Recently I found out that a super smart web analyst had decided to take a job with another company where he felt like he would get what he needed. It caught me by surprise because I felt like I was giving him a really exciting opportunity.
I sat and talked with him about why he was leaving and it really came down to one big reason, he felt like he was in over his head and needed some more seasoning. He felt like his current job was a terrific opportunity for the right person, but he felt that he wasn’t the right person.
His resignation hit the same day that Capstrat released their millennials research.
Both of the above events happened as I was reading a great book from Daniel Pink on what really motivates people.
One of the basic motivations that Pink talks about in his book is mastery. That intrinsic motivation is what causes thousands of highly skilled, highly paid computer scientists to work long into the night and over weekends to contribute code to a project that is free and that they will never see a nickel from – Linux (or any one of the zillions of open-source projects).
It’s very possible that I missed two signals from one of our valuable millennial employees. The first signal is that millennials (here comes a giant generalization) don’t like to work alone, they prefer to be part of a group that they can bounce ideas off of and get support from. The second signal was a lack of significant progress towards mastery, possibly stemming from the first problem.
This perfect storm of events has made me appreciate that he was doing the right thing for him and that we had to find the right person for his old position.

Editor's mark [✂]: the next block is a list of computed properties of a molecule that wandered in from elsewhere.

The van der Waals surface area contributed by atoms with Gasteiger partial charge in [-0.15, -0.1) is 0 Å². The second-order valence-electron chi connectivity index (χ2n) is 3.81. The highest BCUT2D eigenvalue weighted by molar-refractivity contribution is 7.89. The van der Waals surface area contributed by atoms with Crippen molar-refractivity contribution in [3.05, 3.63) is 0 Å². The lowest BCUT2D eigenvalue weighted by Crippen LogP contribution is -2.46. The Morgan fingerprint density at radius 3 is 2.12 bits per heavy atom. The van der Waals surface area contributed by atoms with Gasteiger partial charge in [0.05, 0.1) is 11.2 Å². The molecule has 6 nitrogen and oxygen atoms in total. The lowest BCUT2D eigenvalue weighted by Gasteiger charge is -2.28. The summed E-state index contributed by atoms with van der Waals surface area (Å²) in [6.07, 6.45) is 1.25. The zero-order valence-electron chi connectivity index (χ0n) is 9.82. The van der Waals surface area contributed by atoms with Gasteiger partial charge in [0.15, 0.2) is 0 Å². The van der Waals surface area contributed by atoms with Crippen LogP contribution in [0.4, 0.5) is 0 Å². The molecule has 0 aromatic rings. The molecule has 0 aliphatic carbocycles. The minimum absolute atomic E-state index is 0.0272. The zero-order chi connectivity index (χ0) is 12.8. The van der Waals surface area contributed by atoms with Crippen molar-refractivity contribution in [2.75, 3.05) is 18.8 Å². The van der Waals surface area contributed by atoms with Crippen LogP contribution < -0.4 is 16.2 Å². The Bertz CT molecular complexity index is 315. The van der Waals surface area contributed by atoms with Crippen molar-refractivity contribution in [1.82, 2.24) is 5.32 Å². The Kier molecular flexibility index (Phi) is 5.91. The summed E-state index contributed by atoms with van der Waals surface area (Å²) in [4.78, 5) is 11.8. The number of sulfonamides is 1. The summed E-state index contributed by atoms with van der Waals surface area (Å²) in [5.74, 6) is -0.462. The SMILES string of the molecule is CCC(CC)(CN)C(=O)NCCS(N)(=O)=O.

Luckily I know a brilliant developer turned analytics expert. He has been toiling away within the newspaper industry for the last 5 years and I knew that some of his goals were not being realized. I also had a good idea of what motivates him from working alongside him for 3 or 4 years.
In Pink’s book he touches on 3 major topics in what he calls motivation 3.0:
- Autonomy: People want to have control over their work.
- Mastery: People want to get better at what they do.
- Purpose: People want to be part of something that is bigger than they are.
I felt that I could best his current employer on all 3 levels. I had him come in and run the interview gauntlet and everything went fine. Then I took the extra step of sitting down and writing an email explaining what I thought of as the real reason to leave his comfortable job for the uncertainty of a new company, a new role and a completely new type of corporate culture.
He would have complete control over the analytics department. He would be tasked with making it bigger, better and more crucial to all aspects of what the business does every day. He would be asked to stretch his knowledge to the breaking point. Reimaging data and making it easily understood. To become an evangelist for how analytics can change how you view everything.
Finally, I pointed out that if he stayed where he was, what was the path for him? I didn’t just mean from an org chart perspective. I meant, was he on a path where he saw the trajectory of career and life going where he hoped it would be 5 years ago.
In case you hadn’t noticed, I haven’t talked about money yet. That because our previous analyst didn’t leave because of money, and our new analyst didn’t take the position because of money. Don’t get me wrong, both received a bump in pay when they accepted their new positions, but it wasn’t the deciding factor.
What this entire episode has made me aware of is that many companies do a poor job of showing their current employees the type of carrots that would make a difference. I know I’m guilty of that and I bet if you’re honest you are to.
With the combination of so many millennials starting to move up the corporate ladders and their baby-boomer bosses not understanding their motivations maybe this is an opportunity for smart companies to feather their nest with the best and brightest by building an environment that is open to motivation 3.0.
If you have 10 minutes, watch this beautiful whiteboard artistry as you listen to Daniel Pink talk about what motivates us, I promise it will make your day better.